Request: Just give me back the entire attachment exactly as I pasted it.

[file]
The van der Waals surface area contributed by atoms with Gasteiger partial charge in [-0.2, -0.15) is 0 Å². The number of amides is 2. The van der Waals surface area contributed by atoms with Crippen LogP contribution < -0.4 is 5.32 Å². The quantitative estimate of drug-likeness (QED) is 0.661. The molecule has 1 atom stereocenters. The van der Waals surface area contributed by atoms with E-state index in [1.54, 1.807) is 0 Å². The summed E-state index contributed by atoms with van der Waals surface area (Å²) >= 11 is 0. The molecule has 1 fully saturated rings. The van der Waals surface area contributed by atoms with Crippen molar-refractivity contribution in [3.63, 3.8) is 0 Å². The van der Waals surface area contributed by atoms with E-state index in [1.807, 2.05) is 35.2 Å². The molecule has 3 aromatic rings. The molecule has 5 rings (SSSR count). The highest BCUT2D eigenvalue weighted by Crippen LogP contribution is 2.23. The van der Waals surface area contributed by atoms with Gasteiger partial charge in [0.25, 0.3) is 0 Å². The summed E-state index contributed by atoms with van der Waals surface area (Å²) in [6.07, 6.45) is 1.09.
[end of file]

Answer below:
The van der Waals surface area contributed by atoms with Gasteiger partial charge in [-0.2, -0.15) is 0 Å². The number of amides is 2. The van der Waals surface area contributed by atoms with Crippen LogP contribution < -0.4 is 5.32 Å². The quantitative estimate of drug-likeness (QED) is 0.661. The molecule has 1 atom stereocenters. The van der Waals surface area contributed by atoms with E-state index in [1.54, 1.807) is 0 Å². The summed E-state index contributed by atoms with van der Waals surface area (Å²) >= 11 is 0. The molecule has 1 fully saturated rings. The van der Waals surface area contributed by atoms with Crippen molar-refractivity contribution in [3.63, 3.8) is 0 Å². The van der Waals surface area contributed by atoms with E-state index in [1.807, 2.05) is 35.2 Å². The molecule has 3 aromatic rings. The molecule has 5 rings (SSSR count). The highest BCUT2D eigenvalue weighted by Crippen LogP contribution is 2.23. The van der Waals surface area contributed by atoms with Gasteiger partial charge in [0.25, 0.3) is 0 Å². The summed E-state index contributed by atoms with van der Waals surface area (Å²) in [6.07, 6.45) is 1.09.